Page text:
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The Washington Post writes about how "department stores, once a middle-class mainstay of convenience and indulgence, had been spiraling downward long before the pandemic turbocharged online shopping and helped tip a number of big-name retailers into bankruptcy. Nearly 200 department stores have disappeared in the past year alone, and another 800 — or about half the country’s remaining mall-based locations — are expected to shutter by the end of 2025, according to commercial real estate firm Green Street Advisors.

"Those closures, analysts say, will have a cascading effect on American shopping malls, which already are battling record-high vacancy rates and precipitous drops in foot traffic, as well as on the commercial real estate market and the broader economy."

The story goes on:

"The pandemic set off an economic chain reaction that rippled through the country’s department store chains, forcing several into Chapter 11 proceedings. Neiman Marcus, Stage Stores and J.C. Penney filed for bankruptcy last May, followed by Lord & Taylor and, most recently, Belk in February. Even companies on relatively stable footing, like Macy’s, are shuttering dozens of stores as they try to move away from traditional shopping malls. Overall sales at department stores plunged more than 40 percent at the beginning of the pandemic and have yet to make up for lost ground, according to Commerce Department data, as Americans do more of their shopping online and gravitate to specialty brands and discount chains."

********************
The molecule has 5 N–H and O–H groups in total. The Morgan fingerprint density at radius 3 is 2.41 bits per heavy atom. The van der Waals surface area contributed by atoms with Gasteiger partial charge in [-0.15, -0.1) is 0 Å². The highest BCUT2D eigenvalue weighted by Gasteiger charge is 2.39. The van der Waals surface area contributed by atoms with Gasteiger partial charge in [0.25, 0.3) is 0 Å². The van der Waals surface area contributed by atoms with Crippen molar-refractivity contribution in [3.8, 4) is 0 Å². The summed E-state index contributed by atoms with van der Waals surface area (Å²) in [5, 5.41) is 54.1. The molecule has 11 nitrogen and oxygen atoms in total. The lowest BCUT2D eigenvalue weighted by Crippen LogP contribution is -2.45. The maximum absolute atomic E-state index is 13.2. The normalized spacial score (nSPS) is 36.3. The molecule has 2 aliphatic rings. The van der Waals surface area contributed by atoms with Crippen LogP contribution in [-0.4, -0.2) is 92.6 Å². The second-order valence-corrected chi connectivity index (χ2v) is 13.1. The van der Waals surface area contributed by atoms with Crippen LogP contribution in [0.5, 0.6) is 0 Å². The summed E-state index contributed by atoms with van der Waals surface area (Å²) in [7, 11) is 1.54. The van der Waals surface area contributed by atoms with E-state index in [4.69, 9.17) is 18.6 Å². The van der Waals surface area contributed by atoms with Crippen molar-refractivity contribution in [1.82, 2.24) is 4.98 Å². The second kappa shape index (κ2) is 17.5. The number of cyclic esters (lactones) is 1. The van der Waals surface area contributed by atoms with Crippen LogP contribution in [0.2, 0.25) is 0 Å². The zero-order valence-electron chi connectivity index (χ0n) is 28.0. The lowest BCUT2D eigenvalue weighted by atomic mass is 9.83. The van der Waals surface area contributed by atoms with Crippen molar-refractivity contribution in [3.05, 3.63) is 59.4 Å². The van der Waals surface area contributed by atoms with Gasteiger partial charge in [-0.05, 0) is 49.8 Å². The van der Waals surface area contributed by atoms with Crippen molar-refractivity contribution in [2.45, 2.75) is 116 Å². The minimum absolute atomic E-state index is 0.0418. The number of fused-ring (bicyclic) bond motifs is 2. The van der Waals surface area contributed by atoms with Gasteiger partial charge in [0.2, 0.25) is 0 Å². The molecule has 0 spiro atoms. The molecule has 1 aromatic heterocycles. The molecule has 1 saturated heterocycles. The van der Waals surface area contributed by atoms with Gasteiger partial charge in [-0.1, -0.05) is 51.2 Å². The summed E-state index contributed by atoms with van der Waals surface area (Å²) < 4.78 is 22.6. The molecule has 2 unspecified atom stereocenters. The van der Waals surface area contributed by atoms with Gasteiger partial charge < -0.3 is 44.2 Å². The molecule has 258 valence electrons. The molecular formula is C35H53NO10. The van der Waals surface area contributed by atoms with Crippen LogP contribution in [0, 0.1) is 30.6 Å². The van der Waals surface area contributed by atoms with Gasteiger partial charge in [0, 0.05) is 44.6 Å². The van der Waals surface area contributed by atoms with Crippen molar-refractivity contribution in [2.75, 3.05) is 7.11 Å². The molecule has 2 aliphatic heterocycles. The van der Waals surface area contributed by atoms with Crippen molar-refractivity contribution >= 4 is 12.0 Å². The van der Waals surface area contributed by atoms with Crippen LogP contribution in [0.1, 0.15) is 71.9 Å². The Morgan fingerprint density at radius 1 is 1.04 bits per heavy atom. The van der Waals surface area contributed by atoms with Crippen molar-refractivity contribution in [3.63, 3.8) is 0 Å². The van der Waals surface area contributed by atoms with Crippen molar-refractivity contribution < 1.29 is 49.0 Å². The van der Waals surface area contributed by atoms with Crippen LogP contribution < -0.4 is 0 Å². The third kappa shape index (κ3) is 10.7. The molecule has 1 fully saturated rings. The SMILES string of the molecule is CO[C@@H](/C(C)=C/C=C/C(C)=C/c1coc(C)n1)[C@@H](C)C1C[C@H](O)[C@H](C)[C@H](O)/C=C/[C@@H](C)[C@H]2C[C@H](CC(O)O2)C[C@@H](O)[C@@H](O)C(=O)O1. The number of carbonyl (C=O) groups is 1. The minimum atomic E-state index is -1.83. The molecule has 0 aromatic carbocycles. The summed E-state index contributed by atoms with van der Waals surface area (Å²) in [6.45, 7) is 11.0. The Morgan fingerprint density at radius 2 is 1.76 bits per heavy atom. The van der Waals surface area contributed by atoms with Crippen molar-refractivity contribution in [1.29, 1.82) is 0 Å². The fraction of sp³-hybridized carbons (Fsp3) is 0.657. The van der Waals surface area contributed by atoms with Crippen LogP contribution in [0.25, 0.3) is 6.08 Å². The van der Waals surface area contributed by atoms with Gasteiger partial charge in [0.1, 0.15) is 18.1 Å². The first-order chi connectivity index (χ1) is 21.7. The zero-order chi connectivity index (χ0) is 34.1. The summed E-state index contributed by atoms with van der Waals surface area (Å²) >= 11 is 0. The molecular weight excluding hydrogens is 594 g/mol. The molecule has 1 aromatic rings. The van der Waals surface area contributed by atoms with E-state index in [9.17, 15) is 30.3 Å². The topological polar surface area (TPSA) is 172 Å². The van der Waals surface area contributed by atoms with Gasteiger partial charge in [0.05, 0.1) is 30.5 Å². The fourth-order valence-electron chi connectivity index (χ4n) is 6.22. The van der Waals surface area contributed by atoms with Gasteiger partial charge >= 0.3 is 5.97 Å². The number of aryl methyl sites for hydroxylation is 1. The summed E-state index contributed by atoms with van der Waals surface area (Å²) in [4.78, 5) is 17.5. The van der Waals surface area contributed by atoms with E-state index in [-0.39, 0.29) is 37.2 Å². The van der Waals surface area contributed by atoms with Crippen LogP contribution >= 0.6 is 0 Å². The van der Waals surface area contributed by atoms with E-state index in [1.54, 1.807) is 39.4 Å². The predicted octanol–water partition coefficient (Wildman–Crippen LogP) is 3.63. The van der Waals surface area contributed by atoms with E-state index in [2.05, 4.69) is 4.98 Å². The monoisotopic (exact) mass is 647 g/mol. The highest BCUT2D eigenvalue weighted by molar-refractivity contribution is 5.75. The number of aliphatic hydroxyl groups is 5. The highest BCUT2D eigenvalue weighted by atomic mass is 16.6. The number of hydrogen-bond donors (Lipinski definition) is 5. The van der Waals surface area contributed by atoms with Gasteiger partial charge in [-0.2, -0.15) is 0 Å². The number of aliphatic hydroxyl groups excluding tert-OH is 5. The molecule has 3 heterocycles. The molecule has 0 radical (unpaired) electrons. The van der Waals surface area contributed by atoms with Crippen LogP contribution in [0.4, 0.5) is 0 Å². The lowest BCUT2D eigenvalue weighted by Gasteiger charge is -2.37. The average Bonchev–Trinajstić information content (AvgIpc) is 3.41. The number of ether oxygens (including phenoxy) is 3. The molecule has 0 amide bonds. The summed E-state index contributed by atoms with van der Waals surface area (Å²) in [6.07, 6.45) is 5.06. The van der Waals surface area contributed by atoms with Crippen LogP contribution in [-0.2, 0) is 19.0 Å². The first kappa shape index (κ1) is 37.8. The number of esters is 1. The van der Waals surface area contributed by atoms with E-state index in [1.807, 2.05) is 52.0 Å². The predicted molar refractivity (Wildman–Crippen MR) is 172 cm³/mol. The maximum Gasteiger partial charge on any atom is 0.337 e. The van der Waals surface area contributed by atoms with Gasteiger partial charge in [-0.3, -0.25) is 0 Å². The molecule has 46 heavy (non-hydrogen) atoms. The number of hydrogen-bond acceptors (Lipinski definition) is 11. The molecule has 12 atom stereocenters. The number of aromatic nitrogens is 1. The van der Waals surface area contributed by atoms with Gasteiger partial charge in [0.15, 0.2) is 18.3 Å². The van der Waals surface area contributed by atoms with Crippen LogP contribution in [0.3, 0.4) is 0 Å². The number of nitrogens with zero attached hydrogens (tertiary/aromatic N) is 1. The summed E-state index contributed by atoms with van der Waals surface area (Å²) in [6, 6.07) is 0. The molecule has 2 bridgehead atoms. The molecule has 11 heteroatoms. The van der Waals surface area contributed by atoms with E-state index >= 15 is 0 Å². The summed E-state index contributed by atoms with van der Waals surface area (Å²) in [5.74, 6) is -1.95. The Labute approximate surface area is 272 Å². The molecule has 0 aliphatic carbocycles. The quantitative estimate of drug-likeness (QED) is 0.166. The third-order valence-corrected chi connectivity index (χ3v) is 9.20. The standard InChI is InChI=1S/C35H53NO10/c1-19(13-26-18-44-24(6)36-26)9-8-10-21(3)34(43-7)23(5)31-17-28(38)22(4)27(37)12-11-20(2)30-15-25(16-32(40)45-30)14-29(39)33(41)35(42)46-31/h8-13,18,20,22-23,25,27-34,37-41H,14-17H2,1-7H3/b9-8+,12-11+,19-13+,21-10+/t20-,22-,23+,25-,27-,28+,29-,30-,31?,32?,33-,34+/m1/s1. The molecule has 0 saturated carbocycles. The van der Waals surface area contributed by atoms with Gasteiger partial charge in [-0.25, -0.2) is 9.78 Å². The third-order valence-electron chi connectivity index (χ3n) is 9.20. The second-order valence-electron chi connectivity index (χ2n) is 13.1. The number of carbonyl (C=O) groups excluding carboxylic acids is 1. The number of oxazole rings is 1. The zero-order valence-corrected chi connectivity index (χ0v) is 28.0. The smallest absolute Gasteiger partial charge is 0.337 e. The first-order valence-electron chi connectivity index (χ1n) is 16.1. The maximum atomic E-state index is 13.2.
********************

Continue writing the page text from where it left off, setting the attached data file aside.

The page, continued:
KC's View:

A week ago, when I visited the new Roche Bros. store at Arsenal Yards in Watertown, Massachusetts, I felt like I was seeing one of the ways in which malls can be saved - the entire Arsenal Yards development essentially was a rethinking of a traditional enclosed mall.  The whole thing had been converted into a so-called lifestyle center, with mixed usage - there were office buildings, condos, restaurants, retail and a movie theater, and lots of green space.  Rather than shrink wrapped, it was exposed to the open air … and there was something refreshing about the experience.

It'll be different for department stores, I think, especially the brands that don't have a real differentiated advantage, don't have a clear and distinct brand identity, and  have not adapted to an e-commerce world with the alacrity of others.  The sad reality may be that many of them have outlived their usefulness, at least in terms of their traditional construct.